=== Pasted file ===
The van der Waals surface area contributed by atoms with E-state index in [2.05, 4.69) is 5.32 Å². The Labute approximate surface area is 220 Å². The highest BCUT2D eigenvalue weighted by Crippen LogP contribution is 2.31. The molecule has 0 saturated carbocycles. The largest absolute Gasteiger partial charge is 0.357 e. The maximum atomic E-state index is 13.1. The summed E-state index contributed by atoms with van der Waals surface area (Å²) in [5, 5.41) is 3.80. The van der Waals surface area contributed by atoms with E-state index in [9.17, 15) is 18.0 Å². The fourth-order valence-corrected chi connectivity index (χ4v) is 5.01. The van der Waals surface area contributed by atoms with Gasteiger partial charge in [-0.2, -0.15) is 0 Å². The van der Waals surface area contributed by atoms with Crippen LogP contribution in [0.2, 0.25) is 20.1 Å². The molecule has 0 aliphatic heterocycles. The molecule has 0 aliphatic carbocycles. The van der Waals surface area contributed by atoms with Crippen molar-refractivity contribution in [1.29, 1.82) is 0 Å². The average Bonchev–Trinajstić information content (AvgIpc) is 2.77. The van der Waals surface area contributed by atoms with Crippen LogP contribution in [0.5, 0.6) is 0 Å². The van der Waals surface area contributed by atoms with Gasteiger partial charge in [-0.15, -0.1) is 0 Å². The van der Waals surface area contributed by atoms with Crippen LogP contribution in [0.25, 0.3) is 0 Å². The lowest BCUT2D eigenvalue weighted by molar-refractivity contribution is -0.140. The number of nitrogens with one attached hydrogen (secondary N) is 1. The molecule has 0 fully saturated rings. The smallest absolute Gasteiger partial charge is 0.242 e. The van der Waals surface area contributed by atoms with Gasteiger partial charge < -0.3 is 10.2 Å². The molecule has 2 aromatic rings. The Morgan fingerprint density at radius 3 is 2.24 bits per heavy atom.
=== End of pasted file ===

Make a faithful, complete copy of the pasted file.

The van der Waals surface area contributed by atoms with E-state index in [2.05, 4.69) is 5.32 Å². The Labute approximate surface area is 220 Å². The highest BCUT2D eigenvalue weighted by Crippen LogP contribution is 2.31. The molecule has 0 saturated carbocycles. The largest absolute Gasteiger partial charge is 0.357 e. The maximum atomic E-state index is 13.1. The summed E-state index contributed by atoms with van der Waals surface area (Å²) in [5, 5.41) is 3.80. The van der Waals surface area contributed by atoms with E-state index in [9.17, 15) is 18.0 Å². The fourth-order valence-corrected chi connectivity index (χ4v) is 5.01. The van der Waals surface area contributed by atoms with Gasteiger partial charge in [-0.2, -0.15) is 0 Å². The van der Waals surface area contributed by atoms with Crippen LogP contribution in [0.2, 0.25) is 20.1 Å². The molecule has 0 aliphatic heterocycles. The molecule has 0 aliphatic carbocycles. The van der Waals surface area contributed by atoms with Crippen molar-refractivity contribution in [1.29, 1.82) is 0 Å². The average Bonchev–Trinajstić information content (AvgIpc) is 2.77. The van der Waals surface area contributed by atoms with Crippen LogP contribution in [0.5, 0.6) is 0 Å². The van der Waals surface area contributed by atoms with Gasteiger partial charge in [-0.15, -0.1) is 0 Å². The van der Waals surface area contributed by atoms with Crippen LogP contribution in [0.25, 0.3) is 0 Å². The lowest BCUT2D eigenvalue weighted by molar-refractivity contribution is -0.140. The number of nitrogens with one attached hydrogen (secondary N) is 1. The molecule has 0 fully saturated rings. The smallest absolute Gasteiger partial charge is 0.242 e. The van der Waals surface area contributed by atoms with Gasteiger partial charge < -0.3 is 10.2 Å². The molecule has 2 aromatic rings. The Morgan fingerprint density at radius 3 is 2.24 bits per heavy atom.